China’s PDD, backed by Tencent, to raise up to $1.6bn in US IPO
The e-commerce giant, one of China’s fastest growing start-ups, is offering 85.6-million American Depositary Shares, with Tencent good for $250m worth
Beijing — Pinduoduo (PDD), the Chinese e-commerce operator backed by Tencent, plans to raise as much as $1.6bn in a US initial public offering (IPO).
The Shanghai-based firm is offering 85.6-million American Depositary Shares at $16 to $19 apiece, it said in a stock exchange filing.
Tencent, the leader in Chinese social media and gaming, and existing shareholder Sequoia Capital both expressed interest in buying $250m worth of stock, the company added.
PDD became one of China’s fastest growing start-ups by creating a sort of Facebook-Groupon mash-up that challenged the e-commerce duopoly of Alibaba and JD.com.
It popularised a format where people spot deals on products from fruit and clothing to toilet paper, then recruit friends to buy at a discount. It can offer savings of up to 20% on market prices by letting consumers buy directly from manufacturers, cutting out middlemen and advertising.
Founded by ex-Google engineer Colin Huang, the three-year-old start-up is said to have targeted a valuation of as much as $30bn, putting it on par with the likes of on-demand services giant Meituan-Dianping.
Based on its filing, PDD would be valued at about $21bn after the IPO. Huang, who launched his career in Silicon Valley before returning home to become an entrepreneur, would control the majority of the company’s voting rights through Class B shares.
"As our three-year-old platform is still burgeoning, we know we face many obvious challenges and uncertainties ahead," the company said in a letter to shareholders.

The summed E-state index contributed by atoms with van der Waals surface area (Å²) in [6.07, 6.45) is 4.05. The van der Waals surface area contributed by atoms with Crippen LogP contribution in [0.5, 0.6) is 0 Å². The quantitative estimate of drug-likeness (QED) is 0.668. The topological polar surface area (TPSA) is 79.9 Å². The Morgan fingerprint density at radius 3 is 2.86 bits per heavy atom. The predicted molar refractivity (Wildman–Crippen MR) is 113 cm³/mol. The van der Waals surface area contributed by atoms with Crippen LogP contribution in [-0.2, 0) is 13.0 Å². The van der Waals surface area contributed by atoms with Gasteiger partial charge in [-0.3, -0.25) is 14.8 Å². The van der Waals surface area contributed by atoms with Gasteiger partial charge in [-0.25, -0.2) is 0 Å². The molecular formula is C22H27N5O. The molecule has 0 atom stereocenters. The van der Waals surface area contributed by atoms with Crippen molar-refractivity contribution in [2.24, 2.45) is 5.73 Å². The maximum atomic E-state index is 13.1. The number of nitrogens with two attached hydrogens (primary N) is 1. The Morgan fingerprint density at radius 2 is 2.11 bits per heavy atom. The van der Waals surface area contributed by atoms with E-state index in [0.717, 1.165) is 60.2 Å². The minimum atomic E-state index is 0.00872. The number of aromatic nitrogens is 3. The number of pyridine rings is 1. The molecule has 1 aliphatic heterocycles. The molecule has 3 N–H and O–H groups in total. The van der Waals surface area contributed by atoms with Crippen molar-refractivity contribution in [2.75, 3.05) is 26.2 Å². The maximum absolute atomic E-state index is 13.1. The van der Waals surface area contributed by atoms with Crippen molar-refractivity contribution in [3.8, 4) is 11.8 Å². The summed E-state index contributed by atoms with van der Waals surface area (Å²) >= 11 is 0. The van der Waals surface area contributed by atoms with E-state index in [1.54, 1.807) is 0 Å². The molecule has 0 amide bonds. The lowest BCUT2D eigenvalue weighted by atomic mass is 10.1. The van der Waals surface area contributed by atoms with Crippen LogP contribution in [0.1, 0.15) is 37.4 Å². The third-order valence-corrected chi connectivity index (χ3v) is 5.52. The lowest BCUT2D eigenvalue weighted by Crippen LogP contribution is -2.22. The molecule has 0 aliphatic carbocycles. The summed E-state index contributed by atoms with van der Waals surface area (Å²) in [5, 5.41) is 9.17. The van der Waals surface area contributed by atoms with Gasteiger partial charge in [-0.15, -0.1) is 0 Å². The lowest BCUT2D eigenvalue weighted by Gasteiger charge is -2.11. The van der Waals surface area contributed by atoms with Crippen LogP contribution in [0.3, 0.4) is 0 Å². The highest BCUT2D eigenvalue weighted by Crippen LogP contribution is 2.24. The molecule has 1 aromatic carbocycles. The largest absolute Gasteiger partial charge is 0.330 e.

PDD said Monday it’s handled 262.1-billion yuan ($39bn) of transactions in the 12 months to June for more than 300-million active buyers. That sort of growth helped its valuation jump about 10 times in an April fundraising, people familiar with the deal said at the time. It’s reported a tripling of revenue to $278m in 2017, though losses rose 55% to $79.5m.
Besides its reputation for low prices, PDD has benefited from a large base of users in poorer cities and rural areas. Its daily active users surpassed that of JD in January and reached 55.9-million in June, according to research from Shenzhen-based consultant Jiguang. Alibaba’s Taobao app had 172-million daily active users and JD 34.3-million, it said.
The e-commerce start-up, however, pointed out several risks to its business model, including the potential damage from counterfeits on its site — a persistent and endemic problem in Chinese e-commerce.
PDD’s rapid growth has also led to cases of botched deliveries and damaged merchandise, prompting complaints from unhappy customers. And the bulk-buying business model has waned elsewhere, most famously with Groupon.
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